Disrupt the View: Arlene Shechet at the Harvard Art Museums
Experience the Harvard Art Museums’ historical collections through fresh eyes in a one-of-a kind installation by contemporary American sculptor Arlene Shechet.
By presenting her recent work alongside historical German, Japanese, and Chinese examples, sculptor Arlene Shechet encourages us to look anew at works of porcelain and other objects from the Harvard Art Museums. Decorative arts are typically displayed in museum galleries dedicated to the same culture and period, often in isolation from other media. In Disrupt the View, however, Shechet draws on her past collaborations with porcelain manufactory workers to speak to a larger history, recontextualizing these remarkable objects as both handmade and industrially manufactured, painterly and sculptural.
Invented by Chinese potters in the Tang Dynasty (618–903 CE), porcelain later became one of the first global luxury products. It was at first available in Europe only to the wealthiest patrons, but by the late 17th century, millions of porcelain objects were being imported each year by the Dutch East India Company. European porcelain production was driven by courtly ambition in competition with Asian markets, and its artisans, who created these objects for lavish celebrations, were largely unknown. The story of porcelain, then, is one of labor, class, and global trade. In 1710, the German porcelain manufactory Meissen was founded, and significant examples of its 18th-century tableware and figurines are now in the Busch-Reisinger Museum collection. Many of these objects have rarely, if ever, been shown.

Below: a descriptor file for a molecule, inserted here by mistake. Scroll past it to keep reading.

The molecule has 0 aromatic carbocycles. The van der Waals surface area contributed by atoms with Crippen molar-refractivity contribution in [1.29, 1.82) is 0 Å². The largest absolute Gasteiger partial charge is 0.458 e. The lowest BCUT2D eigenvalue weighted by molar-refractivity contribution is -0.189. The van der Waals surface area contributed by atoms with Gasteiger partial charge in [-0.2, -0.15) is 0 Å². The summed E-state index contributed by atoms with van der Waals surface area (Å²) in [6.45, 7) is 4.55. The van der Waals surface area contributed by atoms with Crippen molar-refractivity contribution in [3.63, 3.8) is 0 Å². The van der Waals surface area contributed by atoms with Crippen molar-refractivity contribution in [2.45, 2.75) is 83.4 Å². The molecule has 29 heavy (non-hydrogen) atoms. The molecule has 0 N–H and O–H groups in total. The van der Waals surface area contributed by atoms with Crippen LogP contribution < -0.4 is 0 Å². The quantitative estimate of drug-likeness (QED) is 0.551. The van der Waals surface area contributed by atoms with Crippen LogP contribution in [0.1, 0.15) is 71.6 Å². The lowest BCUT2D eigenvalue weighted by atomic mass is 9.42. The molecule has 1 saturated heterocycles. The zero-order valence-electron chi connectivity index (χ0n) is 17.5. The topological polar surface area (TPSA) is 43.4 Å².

Among other objects, Shechet has created an unparalleled installation that includes two constellations of tableware that emphasize the unique material qualities of plates as sculptural design. Visible from the exterior of the museums, these arrangements, like the painted decoration on the individual plates, invite the outside in and—literally and metaphorically—disrupt the view.
- Krystle Brown